22nd February 2020
A day in the life of Integrate
What makes up our day to day activity?
We deal with any and all ad hoc enquiries. Today we have had enquiries from local Chinese and Vietnamese groups in the borough concerning the coronavirus. We have also been busy making links between the Lambeth Portuguese Wellbeing Network and Archbishop’s Park in North Lambeth; the gardening group is looking to recruit from the local Portuguese community. What’s more, we are representing the voluntary community sector (VCS) at the Lambeth Hubs Network meeting at Black Prince Trust (a new Hubs member). We have just confirmed Mental Health First Aid training locally in Clapham Park. Not to forget, publicising an appeal for a replacement roof for the alpaca’s, lost in the storms at Vauxhall City Farm. All these by midday on a Tuesday.
We deal with queries like these every day. When not dealing with queries or offering support, our declared intent is to get out of the office and pound the streets (or generally, in my case, cycle). We call it Walking the Patch. We feel it’s a truism to say that you can’t learn about the borough and the people in it by sitting behind a desk. You need to meet people in-situ. We only get a more rounded impression of an organisation and the successes and challenges they face by meeting people on their own turf.
Walking the Patch
We have an ambition. That ambition is to visit every group that’s active in Lambeth today. No mean feat. There are estimated to be around 1,500 voluntary, community and social enterprise groups in the borough.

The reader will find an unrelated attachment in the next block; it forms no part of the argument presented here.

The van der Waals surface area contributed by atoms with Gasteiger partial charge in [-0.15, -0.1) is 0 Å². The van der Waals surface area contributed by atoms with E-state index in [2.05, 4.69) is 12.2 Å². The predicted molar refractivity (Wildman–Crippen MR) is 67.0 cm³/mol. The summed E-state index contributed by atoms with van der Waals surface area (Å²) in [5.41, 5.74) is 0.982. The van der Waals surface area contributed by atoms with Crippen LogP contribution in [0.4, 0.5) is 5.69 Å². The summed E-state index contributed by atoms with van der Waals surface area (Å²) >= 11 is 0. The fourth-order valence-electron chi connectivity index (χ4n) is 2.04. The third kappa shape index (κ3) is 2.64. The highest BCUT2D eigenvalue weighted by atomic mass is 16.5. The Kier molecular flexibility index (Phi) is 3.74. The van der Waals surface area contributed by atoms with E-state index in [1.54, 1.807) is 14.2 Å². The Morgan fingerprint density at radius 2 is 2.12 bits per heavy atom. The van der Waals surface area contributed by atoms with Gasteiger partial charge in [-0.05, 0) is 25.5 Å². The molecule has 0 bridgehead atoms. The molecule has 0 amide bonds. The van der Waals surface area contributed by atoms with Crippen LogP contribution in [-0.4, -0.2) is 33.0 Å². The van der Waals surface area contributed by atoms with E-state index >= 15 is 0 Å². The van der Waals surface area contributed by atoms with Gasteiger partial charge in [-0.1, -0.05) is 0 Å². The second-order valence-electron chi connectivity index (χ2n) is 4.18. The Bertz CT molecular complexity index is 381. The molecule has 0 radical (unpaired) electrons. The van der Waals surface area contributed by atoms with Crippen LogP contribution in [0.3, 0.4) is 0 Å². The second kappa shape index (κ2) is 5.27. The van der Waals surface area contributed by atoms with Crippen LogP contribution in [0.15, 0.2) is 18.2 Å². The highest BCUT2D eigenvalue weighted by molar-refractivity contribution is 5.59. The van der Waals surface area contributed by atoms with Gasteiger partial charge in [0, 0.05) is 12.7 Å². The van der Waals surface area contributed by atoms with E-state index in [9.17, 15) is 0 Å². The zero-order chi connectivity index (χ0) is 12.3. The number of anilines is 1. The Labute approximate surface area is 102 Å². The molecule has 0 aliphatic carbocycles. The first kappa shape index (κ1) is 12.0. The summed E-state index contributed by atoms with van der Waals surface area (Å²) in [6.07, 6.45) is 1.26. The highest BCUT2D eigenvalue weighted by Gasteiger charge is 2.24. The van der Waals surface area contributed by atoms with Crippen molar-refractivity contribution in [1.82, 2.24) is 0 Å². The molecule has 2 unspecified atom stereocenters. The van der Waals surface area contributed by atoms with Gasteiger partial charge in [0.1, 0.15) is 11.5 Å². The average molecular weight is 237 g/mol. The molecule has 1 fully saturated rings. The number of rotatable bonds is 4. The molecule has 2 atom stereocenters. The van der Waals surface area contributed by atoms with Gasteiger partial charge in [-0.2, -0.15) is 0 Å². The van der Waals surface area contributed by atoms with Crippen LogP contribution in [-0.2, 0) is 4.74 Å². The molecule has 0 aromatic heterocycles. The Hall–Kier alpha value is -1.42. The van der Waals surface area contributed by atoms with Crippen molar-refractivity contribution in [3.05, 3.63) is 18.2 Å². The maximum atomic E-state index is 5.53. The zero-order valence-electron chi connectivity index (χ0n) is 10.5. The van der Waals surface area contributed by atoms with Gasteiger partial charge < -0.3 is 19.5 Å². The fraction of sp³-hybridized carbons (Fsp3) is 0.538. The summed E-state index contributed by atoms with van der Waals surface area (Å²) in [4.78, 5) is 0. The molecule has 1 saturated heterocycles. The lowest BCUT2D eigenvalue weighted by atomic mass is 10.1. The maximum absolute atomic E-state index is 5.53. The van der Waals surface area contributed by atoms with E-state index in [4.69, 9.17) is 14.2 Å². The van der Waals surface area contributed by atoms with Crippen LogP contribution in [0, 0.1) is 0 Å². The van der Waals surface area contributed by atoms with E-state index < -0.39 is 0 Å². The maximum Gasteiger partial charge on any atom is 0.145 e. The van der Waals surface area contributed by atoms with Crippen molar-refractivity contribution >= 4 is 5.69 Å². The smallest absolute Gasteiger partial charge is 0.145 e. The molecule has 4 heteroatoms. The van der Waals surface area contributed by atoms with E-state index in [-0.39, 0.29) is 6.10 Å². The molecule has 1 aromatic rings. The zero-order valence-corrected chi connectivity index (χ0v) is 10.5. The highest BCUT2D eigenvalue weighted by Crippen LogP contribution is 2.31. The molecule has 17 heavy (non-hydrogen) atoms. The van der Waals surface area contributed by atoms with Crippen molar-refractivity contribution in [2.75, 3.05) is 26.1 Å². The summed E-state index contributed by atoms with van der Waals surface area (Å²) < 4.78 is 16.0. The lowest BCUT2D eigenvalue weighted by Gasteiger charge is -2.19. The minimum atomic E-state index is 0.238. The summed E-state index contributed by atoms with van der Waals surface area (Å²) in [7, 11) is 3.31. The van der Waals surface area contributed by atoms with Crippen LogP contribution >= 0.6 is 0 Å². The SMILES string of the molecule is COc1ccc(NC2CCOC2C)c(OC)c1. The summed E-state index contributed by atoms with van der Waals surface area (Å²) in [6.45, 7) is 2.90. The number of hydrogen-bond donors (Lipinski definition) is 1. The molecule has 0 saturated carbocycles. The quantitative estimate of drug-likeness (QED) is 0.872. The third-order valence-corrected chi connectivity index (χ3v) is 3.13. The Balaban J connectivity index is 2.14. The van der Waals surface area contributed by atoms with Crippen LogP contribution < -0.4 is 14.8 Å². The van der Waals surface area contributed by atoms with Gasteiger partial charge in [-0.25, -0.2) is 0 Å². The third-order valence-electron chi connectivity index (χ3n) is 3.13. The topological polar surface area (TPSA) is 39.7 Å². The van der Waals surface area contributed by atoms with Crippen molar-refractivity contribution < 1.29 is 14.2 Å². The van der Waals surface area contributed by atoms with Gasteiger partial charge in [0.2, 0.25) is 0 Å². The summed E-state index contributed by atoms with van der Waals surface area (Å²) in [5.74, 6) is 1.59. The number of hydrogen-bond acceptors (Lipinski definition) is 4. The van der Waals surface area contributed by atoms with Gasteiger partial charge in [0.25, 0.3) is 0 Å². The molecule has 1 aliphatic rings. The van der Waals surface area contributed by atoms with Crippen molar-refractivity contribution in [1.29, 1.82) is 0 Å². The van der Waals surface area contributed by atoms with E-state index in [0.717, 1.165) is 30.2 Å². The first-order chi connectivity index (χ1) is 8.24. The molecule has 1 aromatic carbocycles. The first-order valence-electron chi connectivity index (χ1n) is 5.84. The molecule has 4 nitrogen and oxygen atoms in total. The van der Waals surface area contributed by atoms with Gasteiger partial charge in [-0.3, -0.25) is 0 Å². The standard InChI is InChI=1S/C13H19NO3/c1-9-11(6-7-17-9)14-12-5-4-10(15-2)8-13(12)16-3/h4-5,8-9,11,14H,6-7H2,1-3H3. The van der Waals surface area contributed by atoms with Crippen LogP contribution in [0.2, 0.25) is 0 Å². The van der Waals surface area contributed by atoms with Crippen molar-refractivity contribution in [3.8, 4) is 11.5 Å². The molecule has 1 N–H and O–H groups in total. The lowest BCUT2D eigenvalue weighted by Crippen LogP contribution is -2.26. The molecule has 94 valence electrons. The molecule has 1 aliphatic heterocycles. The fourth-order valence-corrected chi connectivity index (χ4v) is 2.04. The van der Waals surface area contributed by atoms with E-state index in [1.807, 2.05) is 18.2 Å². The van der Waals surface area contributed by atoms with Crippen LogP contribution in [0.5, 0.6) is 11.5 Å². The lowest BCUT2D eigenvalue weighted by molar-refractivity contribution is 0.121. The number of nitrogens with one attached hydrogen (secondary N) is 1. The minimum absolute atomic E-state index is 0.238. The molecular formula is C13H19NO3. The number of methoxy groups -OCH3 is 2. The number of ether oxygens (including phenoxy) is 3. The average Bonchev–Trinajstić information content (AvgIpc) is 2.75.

From Adventure Playgrounds to Age UK, startup social enterprises tackling mental health issue to “Friends of” the many parks in Lambeth. Moreover, there are the hundreds of other organisations that work across our diverse borough. Each has a dedicated team of leaders, volunteers and service users who bring their expertise and lived experience to the table. And each of which faces their own hurdles and barriers to doing their best work. Often this is income generation but it could be governance – trustees and directors. Or the constant attrition of keeping groups of volunteers engaged and on a project.
This is where we hope to help. We have found that the most effective way of reaching out to local groups is to go local. This might sound obvious, but it’s very easy to expect everyone to come to you. Or to the Town Hall. Instead, every couple of weeks we hold 1:1 surgeries in a different part of the borough.
Last week we were at the Stockwell Partnership. Next week we’ll be at West Norwood Library. And yes, we are at the Town Hall too. The surgeries allow us the opportunity to meet small groups in their neighbourhood. Often these groups have been doing good work in their community for some time, however; they have now grown large enough, or have ambitions large enough that they look to realise.
This usually involves generating income. Often by applying for funding from one of the large grant making organisations working in the borough such as:
- The Walcot Foundation
- Guys and St Thomas’ Charity
- City Bridge Trust
- The National Lottery Community Fund
- London Community Foundation
- Battersea Power Station Foundation
Approaching these organisations for the first time can be daunting. Also, organisations often need to have a certain level of governance to be considered suitable for funding. Suddenly a group that has grown organically through a local demand for a service needs to be codified, made official, “professionalised”. This can be a minefield, and we hope to guide people through it.